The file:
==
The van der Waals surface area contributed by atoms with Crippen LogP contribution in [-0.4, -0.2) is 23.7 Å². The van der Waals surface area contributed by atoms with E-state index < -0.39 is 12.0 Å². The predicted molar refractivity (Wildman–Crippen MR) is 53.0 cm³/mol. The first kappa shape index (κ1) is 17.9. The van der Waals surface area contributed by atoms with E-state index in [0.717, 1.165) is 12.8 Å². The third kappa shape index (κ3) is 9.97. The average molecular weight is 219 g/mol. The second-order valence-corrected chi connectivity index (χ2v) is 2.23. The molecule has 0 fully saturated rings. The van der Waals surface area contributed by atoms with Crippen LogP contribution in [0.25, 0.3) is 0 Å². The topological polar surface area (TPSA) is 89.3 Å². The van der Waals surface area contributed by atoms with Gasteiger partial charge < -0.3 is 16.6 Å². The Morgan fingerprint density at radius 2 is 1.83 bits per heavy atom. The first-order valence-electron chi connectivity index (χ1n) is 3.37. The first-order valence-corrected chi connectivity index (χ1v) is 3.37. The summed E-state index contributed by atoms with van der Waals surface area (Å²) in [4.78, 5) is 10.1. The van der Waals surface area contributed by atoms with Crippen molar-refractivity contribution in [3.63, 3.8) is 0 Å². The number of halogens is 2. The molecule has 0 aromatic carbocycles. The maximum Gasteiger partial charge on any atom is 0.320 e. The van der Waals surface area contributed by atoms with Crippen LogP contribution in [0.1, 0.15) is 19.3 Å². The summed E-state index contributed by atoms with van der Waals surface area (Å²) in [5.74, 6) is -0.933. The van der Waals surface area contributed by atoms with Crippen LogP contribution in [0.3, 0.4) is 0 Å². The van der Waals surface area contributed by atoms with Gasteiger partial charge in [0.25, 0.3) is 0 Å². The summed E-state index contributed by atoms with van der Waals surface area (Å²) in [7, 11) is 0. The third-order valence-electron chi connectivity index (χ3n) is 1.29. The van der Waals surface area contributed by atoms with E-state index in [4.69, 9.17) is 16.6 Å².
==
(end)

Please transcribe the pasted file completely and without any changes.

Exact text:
The van der Waals surface area contributed by atoms with Crippen LogP contribution in [-0.4, -0.2) is 23.7 Å². The van der Waals surface area contributed by atoms with E-state index < -0.39 is 12.0 Å². The predicted molar refractivity (Wildman–Crippen MR) is 53.0 cm³/mol. The first kappa shape index (κ1) is 17.9. The van der Waals surface area contributed by atoms with E-state index in [0.717, 1.165) is 12.8 Å². The third kappa shape index (κ3) is 9.97. The average molecular weight is 219 g/mol. The second-order valence-corrected chi connectivity index (χ2v) is 2.23. The molecule has 0 fully saturated rings. The van der Waals surface area contributed by atoms with Crippen LogP contribution in [0.25, 0.3) is 0 Å². The topological polar surface area (TPSA) is 89.3 Å². The van der Waals surface area contributed by atoms with Gasteiger partial charge < -0.3 is 16.6 Å². The Morgan fingerprint density at radius 2 is 1.83 bits per heavy atom. The first-order valence-electron chi connectivity index (χ1n) is 3.37. The first-order valence-corrected chi connectivity index (χ1v) is 3.37. The summed E-state index contributed by atoms with van der Waals surface area (Å²) in [4.78, 5) is 10.1. The van der Waals surface area contributed by atoms with Crippen molar-refractivity contribution in [3.63, 3.8) is 0 Å². The number of halogens is 2. The molecule has 0 aromatic carbocycles. The maximum Gasteiger partial charge on any atom is 0.320 e. The van der Waals surface area contributed by atoms with Crippen LogP contribution in [0.1, 0.15) is 19.3 Å². The summed E-state index contributed by atoms with van der Waals surface area (Å²) in [5.74, 6) is -0.933. The van der Waals surface area contributed by atoms with Crippen LogP contribution in [0.3, 0.4) is 0 Å². The van der Waals surface area contributed by atoms with Gasteiger partial charge in [0.25, 0.3) is 0 Å². The summed E-state index contributed by atoms with van der Waals surface area (Å²) in [7, 11) is 0. The third-order valence-electron chi connectivity index (χ3n) is 1.29. The van der Waals surface area contributed by atoms with E-state index in [4.69, 9.17) is 16.6 Å².